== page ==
Iago’s whispers shouted to Othello. He swiped at the web spun by the harem of Iago’s spider colony in an attempt to free himself. The filaments were airy and had hardly any weight to them. Yet, they were pliable and clingy, making them more of a challenge to remove than one might initially realize.
His fingers combed through his hair. He held them in front of him to asses how many he had caught; only to see his hands empty. He could still feel the netting in his curls and pulled with greater intention, but they would not release. He washed his face with imaginary water and checked his web free hands again.
Her lavender tea tinged breath floated over their bed and he siphoned it into his lungs. The stabs, produced by the slurs from the arachnids, animated his hands once more. They shook as they formed the shape of her neck. They would choke the lavender breath out of her until the voices of the spiders subsided.
She’d pulled the duvet up to her chin in subconscious protection from the cold and smell of fly carcasses. Her fingertips gripped the damask even as she slept and pinned the amulet of hardened bread crumbs that Othello had given her for their anniversary.
A hard shelled seed buried deep within Othello’s ventricle popped at the seam as a memory of her holding his head in her lap surfaced. The spider web filaments knitted around the memory as he stood over her. Othello’s hands cradled her neck and his thumbs gently stroked a comforting rhythm before pressing in so hard that his lips curled back and he grunted with the effort of pushing a cork into a wine bottle.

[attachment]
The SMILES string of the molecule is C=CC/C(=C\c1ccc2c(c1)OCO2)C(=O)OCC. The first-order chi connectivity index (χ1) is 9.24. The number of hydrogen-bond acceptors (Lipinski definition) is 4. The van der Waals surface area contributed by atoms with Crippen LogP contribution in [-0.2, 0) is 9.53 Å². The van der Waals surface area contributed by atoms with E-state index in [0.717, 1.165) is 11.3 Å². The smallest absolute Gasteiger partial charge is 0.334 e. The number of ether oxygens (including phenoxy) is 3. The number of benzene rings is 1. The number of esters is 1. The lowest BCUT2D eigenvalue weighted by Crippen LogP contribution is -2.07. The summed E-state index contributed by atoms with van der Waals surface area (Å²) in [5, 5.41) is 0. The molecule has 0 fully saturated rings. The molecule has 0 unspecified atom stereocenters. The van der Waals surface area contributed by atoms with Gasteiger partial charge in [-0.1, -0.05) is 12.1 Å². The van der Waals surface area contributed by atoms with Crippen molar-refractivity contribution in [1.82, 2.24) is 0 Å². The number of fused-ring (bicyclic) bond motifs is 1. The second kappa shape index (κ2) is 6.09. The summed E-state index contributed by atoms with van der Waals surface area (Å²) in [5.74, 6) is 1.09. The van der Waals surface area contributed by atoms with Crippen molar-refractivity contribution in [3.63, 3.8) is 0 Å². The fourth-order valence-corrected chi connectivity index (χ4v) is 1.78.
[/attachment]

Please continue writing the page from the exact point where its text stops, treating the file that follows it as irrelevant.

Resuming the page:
The amulet bounced and crumbled to the floor. She writhed with effort to free his hands from her neck and left moon shaped fingernail prints on his wrists. His eyes blurred with fly guts merged with her struggle and spurred his attempt to focus as he tried to make the circle smaller. Her eyes opened wide and a spark from her lash flew onto his forehead burning a hole through his smear cloaked third eye.
Her face appeared to turn upside down. Or had he turned upside down? Othello shook his head violently; the spider webs still gripped his hair and the fly entrails still held to his eyeballs. The burned hole seemed a portal and a thousand disconnected dots appeared in his mind. They came alive and sounded like houseflies. He cupped his hands to his ears. Desdemona gasped a full breath and rolled out of the birch wood bed and began to crawl away only to run smack into Iago who’d hidden behind her dressing screen.